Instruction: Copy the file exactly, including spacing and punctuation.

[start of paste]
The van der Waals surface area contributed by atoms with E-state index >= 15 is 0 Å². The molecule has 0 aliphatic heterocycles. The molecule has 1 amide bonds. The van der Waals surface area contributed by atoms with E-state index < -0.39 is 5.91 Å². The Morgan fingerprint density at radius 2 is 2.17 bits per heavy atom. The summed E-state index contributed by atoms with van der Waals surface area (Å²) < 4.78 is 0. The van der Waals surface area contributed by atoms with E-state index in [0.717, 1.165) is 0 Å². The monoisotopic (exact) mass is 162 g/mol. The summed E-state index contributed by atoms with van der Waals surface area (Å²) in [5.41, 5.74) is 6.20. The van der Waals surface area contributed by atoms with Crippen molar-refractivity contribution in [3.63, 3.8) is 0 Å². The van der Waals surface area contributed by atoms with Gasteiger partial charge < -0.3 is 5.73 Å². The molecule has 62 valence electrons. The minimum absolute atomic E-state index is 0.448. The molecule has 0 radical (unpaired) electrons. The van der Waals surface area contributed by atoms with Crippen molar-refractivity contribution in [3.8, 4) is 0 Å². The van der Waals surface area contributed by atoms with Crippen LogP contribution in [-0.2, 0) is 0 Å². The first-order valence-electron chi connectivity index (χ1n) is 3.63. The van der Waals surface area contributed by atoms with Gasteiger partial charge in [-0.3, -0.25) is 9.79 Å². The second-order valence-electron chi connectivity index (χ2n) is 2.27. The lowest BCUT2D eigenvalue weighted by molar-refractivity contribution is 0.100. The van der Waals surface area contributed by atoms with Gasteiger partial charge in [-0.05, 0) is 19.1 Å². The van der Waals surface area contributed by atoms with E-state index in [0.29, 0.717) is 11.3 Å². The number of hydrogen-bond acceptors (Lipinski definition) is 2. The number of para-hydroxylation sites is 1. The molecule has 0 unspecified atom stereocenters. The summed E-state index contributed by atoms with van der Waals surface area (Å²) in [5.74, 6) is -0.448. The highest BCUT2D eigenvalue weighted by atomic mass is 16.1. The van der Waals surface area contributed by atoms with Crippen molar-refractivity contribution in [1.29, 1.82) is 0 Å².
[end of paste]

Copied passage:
The van der Waals surface area contributed by atoms with E-state index >= 15 is 0 Å². The molecule has 0 aliphatic heterocycles. The molecule has 1 amide bonds. The van der Waals surface area contributed by atoms with E-state index < -0.39 is 5.91 Å². The Morgan fingerprint density at radius 2 is 2.17 bits per heavy atom. The summed E-state index contributed by atoms with van der Waals surface area (Å²) < 4.78 is 0. The van der Waals surface area contributed by atoms with E-state index in [0.717, 1.165) is 0 Å². The monoisotopic (exact) mass is 162 g/mol. The summed E-state index contributed by atoms with van der Waals surface area (Å²) in [5.41, 5.74) is 6.20. The van der Waals surface area contributed by atoms with Crippen molar-refractivity contribution in [3.63, 3.8) is 0 Å². The van der Waals surface area contributed by atoms with Gasteiger partial charge < -0.3 is 5.73 Å². The molecule has 62 valence electrons. The minimum absolute atomic E-state index is 0.448. The molecule has 0 radical (unpaired) electrons. The van der Waals surface area contributed by atoms with Crippen molar-refractivity contribution in [3.8, 4) is 0 Å². The van der Waals surface area contributed by atoms with Crippen LogP contribution in [-0.2, 0) is 0 Å². The first-order valence-electron chi connectivity index (χ1n) is 3.63. The van der Waals surface area contributed by atoms with Gasteiger partial charge in [-0.3, -0.25) is 9.79 Å². The second-order valence-electron chi connectivity index (χ2n) is 2.27. The lowest BCUT2D eigenvalue weighted by molar-refractivity contribution is 0.100. The van der Waals surface area contributed by atoms with Gasteiger partial charge in [-0.05, 0) is 19.1 Å². The van der Waals surface area contributed by atoms with E-state index in [0.29, 0.717) is 11.3 Å². The number of hydrogen-bond acceptors (Lipinski definition) is 2. The number of para-hydroxylation sites is 1. The molecule has 0 unspecified atom stereocenters. The summed E-state index contributed by atoms with van der Waals surface area (Å²) in [5.74, 6) is -0.448. The highest BCUT2D eigenvalue weighted by atomic mass is 16.1. The van der Waals surface area contributed by atoms with Crippen molar-refractivity contribution in [1.29, 1.82) is 0 Å².